Jazz has been through some apocalyptic developments during the past two decades. It has found new courses to chart, given rise to new related idioms such as fusion and New Age and grown immensely in the number of men and women studying it at colleges and performing it at concert halls and festivals worldwide.
A glance at the first "Golden Feather Awards" column, which appeared in these pages Jan. 2, 1966, points up some of these changes. Four of the recipients have left us: Duke Ellington, John Coltrane, Rahsaan Roland Kirk, Earl Hines. Others such as Oscar Peterson and Paul Horn (honored for their 1965 compositions), Joe Williams and pianist-psychiatrist Dr. Denny Zeitlin, are still here and active; Stan Getz is sidelined by illness but will probably be in harness again soon.
FOR THE RECORD:
Los Angeles Times Sunday January 10, 1988 Home Edition Calendar Page 51 Calendar Desk 1 inches; 15 words Type of Material: Correction
In my Dec. 27 column, Buddy Rich's name was inadvertently omitted from a list of musicians who died in 1987.
For the 23rd annual awards, given the degree to which the field has expanded, it seemed appropriate to call on a few colleagues, all respected jazz experts and fellow writers for the Los Angeles Times, to add the names of those musicians they believe are deserving of kudos.
Musician of the Year: My choice is a jazzman who lived for 34 years and has been dead almost that long: Charlie Parker. Odd though it may seem to select a long-gone artist for this honor, the shadow of Bird loomed larger than ever this year over much of the jazz world. His innovations are still reflected in the work of young musicians; a splendid hourlong documentary devoted to him was just released (and reviewed here last week); "Bird," a major motion picture produced and directed by Clint Eastwood, is nearing completion at Warner Bros. with Forest Whitaker in the title role.
Coincidentally, Don Heckman, who writes for the Times and Jazz Times, also selected a departed pioneer: Woody Herman ("Very simply, in tribute for everything he gave us").
A. James Liska, whose byline is seen in The Times and Down Beat, selected the recently revitalized saxophonist Frank Morgan: "His story of survival is as impressive and inspiring as the jazz he creates."
Zan Stewart, of The Times and L.A. Weekly, choose Johnny Griffin: "the expatriate tenor man's ability to deliver mercurial mainstream messages is waxing rather than waning."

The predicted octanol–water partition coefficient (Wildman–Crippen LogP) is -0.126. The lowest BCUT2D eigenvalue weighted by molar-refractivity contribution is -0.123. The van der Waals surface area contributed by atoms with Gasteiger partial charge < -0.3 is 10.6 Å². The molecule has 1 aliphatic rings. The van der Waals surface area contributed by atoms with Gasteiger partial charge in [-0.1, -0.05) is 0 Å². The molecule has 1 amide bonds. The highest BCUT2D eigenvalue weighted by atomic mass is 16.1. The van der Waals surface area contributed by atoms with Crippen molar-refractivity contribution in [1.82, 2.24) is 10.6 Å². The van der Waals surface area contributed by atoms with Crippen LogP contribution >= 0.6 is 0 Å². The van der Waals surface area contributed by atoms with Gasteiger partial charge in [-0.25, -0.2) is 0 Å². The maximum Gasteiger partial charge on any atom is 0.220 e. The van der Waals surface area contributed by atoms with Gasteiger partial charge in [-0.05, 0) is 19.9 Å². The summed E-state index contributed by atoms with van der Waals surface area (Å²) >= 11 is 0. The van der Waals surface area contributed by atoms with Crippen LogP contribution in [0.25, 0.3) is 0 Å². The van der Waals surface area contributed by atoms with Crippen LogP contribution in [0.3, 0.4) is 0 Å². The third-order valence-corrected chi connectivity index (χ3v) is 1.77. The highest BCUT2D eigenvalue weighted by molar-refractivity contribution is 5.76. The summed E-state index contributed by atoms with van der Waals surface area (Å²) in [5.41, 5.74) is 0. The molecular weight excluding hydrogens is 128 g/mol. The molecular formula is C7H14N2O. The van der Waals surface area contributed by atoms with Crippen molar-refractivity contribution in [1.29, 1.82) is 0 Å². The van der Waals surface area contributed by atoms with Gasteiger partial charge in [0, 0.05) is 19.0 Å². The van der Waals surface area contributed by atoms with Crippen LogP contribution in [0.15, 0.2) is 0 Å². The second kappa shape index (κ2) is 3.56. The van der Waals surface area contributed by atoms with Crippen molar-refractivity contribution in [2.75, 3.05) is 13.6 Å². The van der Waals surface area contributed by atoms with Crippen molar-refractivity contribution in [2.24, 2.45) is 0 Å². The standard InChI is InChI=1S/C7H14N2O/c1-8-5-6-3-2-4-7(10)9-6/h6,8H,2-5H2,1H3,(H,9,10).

Don Snowden, who contributes to The Times and Musician, picked Ornette Coleman: "For singularity of vision and for releasing a double album, with one record each by his reunited original quartet and his current Prime Time ensemble, playing seven common compositions to emphasize the continuum of his music--this paid rich dividends."
Album of the Year: Choosing a single album, it seemed to me, was an impossible choice, given the hundreds of new releases and almost as many reissues, most of them on CD. I passed, as did Liska. Snowden opted for the above-cited Ornette Coleman 2-LP set ("In All Languages," on the Caravan of Dreams label). Stewart chose "What If?" by pianist Kenny Barron on Enja: "Arguably the finest jazz pianist, presenting a beautiful blowing date, with underrated ace hornmen Wallace Roney on trumpet and John Stubblefield on tenor sax."
Don Heckman had a split vote: "The Complete Blue Note Recording of Herbie Nichols," a five-record set on Mosaic; and "The Private Collection," a set of five CDs of previously unissued Duke Ellington items on LMR Records.
Band or Group of the Year: The American Jazz Orchestra. Unfortunately, this repertory group is confined to New York. Its library of masterworks by many of jazz history's great composer/arrangers was presented on a limited but impressive basis in a retrospective held during the New York Jazz Festival last June. The group has made only one album, "Central City Sketches" (Music Masters), with Benny Carter playing his own compositions, not well recorded but first-rate in content.
Stewart admired the Phil Woods Quintet: "The alto man and his chief foil, trumpeter Tom Harrell, play post-bebop just about to perfection, and with soul too." Liska offered two choices: "The groups led by Branford Marsalis, who I think will prove to be an enduring artist, and Michael Brecker, who continues to show himself to be one."
The George Adams-Don Pullen Quartet was Snowden's selection: "For nine years of inventively blending respect for the jazz tradition (particularly the blues-gospel side), innovations that are logical extensions of that tradition, and a commitment to swinging hard and fast." Heckman was impressed by Chick Corea's Elektric Band: "Collectively and individually, a group that never fails to surprise me."
Singer of the Year: Shirley Horn. In another egregious example of being in the wrong place for a long time, the Washington-based Horn was ignored by the record industry moguls until a visit to Los Angeles enabled her to tape a superb live album at the Vine St. Bar & Grill. She is not only a singer of charm and conviction but also an exceptional pianist.